A person's eating habits can be a revealing reflection of character and lifestyle. Consider the rigidity of a man who orders the same meal at the same restaurant, on the same day of the week, every week for 10 years. For 10 years he does not engage in conversation while in the restaurant, except to place his order, and sits alone for the duration of the meal. We understand him to be a man who does not like to deviate from what is planned and comfortable. Now imagine that this man suddenly comes to the restaurant on a different day of the week and orders a completely different meal from the menu, consisting of tomato soup, beefsteak and kidney pudding, and blackberry tart. Given the man's idiosyncrasy, this would be very odd behavior. But he then resumes his regular habit of dining on a particular day and food.
If you were mystery writer Agatha Christie's great Belgian detective, Hercule Poirot, observing your fellow diner's departure from routine, you would find it more than curious. Indeed, you would be rather alarmed. Add to this the discovery that a couple of weeks later, after visiting the restaurant on the expected day but again dining on an uncharacteristic meal featuring more blackberries, the man is found dead in his home. Although the official verdict is accidental death, Poirot knows something wicked must be afoot. Poirot's dining companion and fellow observer suggests that perhaps the man, now identified as Henry Gascoigne, was preoccupied with troubling news and thus ordered an unusual meal without thinking. But as Poirot stresses, "a man who has got something on his mind will order automatically the dish he has ordered most often before."
And so begins "Four and Twenty Blackbirds," which Christie calls "the sorbet" in a collation of short mysteries published under the title The Adventure of the Christmas Pudding (1960). In the introduction she writes, "This book of Christmas Fare may be described as 'The Chef's Selection.' I am the Chef!" Like the royal chefs of Medieval England, who transformed banquet foods into unrecognizable, theatrics at table, Christie presents us with a scenario in which the mundaneness of food can be a murderer's dramatic undoing. As in the nursery rhyme, "four and twenty blackbirds baked in a pie" was a dish--composed of live blackbirds--that graced elite tables. Served as a between-courses sotelty, animals such as rabbits, frogs and birds were tucked between cooked pastry crust just before the pie was brought to the table. Unsuspecting guests were then treated to a surprising kerfuffle when the crust was cut and the poor animals escaped and ran around the dining hall (Bober, P. 1999. Art, Culture, and Cuisine: Ancient and Medieval Gastronomy. Chicago: University of Chicago Press). Perhaps it was with such artful deception in mind that Christie titled this blackberry-infused story.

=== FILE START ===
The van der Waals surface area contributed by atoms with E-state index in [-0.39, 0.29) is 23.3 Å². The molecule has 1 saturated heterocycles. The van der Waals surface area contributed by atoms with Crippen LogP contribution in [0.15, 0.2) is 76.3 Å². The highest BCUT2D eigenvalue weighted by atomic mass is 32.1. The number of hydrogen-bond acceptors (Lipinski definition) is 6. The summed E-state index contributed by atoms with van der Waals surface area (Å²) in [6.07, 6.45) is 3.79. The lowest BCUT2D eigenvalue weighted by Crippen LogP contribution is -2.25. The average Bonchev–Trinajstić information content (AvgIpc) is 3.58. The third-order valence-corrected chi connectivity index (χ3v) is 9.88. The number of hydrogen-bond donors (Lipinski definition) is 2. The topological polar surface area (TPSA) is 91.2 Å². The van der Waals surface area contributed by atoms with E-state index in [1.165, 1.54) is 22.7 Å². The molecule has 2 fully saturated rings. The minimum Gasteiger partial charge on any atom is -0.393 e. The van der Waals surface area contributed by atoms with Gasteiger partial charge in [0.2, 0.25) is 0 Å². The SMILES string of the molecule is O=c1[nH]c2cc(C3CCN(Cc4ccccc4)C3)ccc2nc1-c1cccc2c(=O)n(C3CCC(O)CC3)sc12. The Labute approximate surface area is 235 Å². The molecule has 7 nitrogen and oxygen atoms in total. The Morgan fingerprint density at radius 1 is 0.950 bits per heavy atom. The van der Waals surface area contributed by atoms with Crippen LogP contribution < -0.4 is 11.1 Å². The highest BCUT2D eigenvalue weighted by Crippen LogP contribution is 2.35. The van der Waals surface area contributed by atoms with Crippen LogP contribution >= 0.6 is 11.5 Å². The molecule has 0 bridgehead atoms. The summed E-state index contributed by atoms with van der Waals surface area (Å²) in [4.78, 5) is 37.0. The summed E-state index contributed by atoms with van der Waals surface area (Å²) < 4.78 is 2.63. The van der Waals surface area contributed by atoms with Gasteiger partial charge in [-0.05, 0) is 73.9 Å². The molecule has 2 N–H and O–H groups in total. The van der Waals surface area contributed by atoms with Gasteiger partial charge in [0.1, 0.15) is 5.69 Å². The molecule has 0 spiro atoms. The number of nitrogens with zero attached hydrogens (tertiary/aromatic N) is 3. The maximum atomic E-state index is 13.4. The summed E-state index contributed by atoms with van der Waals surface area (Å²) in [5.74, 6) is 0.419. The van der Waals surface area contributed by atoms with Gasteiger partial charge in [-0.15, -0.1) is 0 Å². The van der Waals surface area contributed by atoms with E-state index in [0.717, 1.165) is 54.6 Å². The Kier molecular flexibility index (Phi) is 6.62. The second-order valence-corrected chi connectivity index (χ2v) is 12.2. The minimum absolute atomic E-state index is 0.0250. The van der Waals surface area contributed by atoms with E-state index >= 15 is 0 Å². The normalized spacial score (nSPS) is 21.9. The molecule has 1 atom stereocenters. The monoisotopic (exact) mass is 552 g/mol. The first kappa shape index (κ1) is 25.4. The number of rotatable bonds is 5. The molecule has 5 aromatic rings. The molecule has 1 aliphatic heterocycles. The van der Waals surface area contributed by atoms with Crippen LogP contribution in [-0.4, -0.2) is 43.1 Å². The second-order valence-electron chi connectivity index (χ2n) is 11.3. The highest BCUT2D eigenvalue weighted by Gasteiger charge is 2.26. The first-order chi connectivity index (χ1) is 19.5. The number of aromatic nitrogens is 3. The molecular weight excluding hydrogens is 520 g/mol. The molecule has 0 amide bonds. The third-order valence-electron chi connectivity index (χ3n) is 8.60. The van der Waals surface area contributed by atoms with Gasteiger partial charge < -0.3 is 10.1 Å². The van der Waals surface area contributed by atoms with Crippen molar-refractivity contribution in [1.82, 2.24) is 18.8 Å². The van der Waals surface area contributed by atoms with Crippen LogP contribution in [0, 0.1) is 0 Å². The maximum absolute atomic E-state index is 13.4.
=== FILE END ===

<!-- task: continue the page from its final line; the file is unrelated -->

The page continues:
While a proper quotation menu from this delicious story would feature thick tomato soup, steak and kidney pudding and blackberry tart, or Gascoigne's second strange meal of mulligatawny soup, beefsteak pudding, blackberry and apple pie, and cheese, I offer you a delicate and easy to prepare blackberry clafouti.
1 cup whole milk
6 Tbs butter, melted
1 tsp vanilla extract
2/3 cup all-purpose or pastry flour
1/2 cup sugar
1/2 tsp salt
1 Tbs butter
1 1/2 cups blackberries, cut in halves if large
1/2 cup sugar + 1 Tbs sugar
Confectioners' sugar, for serving
1. Preheat oven to 400°F and butter an 8" square tart dish or 6 individual ramekins. Whisk together ingredients for the batter. Lumps are fine and in this case enhance the clafouti, so let them remain.
2. To prepare the filling, melt butter in a skillet over medium-high heat. Add blackberries, sugar, and cook until juices begin to extrude and blackberries appear glazed, about 5 minutes.
3. Pour half the batter in the tart dish or ramekins. Arrange the blackberries over the batter, reserving the juices. Cover with the remaining batter. Sprinkle the remaining 1 Tbs sugar over the batter and bake for 25-30 minutes, or until golden and set in the middle. To serve, drizzle with reserved juice and dust with confectioners' sugar.
Sing a song of sixpence,
A pocket full of rye,
Four and twenty blackbirds
Baked in a pie.
When the pie was opened
The birds began to sing—
Wasn't that a dainty dish
To set before the king?
The king was in the counting-house
Counting out his money,
The queen was in the parlor
Eating bread and honey,
The maid was in the garden
Hanging out the clothes.
Along came a blackbird
And snipped off her nose.
I recently learned of this lovely book, in which photographer Dinah Fried recreates and photographs meals from literature, resulting in tantalizing quotation menus. http://www.fictitiousdishes.com
Read Quotation Menus, Parts I & II, then peruse the evocative tableaux in Fried's book and begin dreaming up some of your favorite fictional feasts.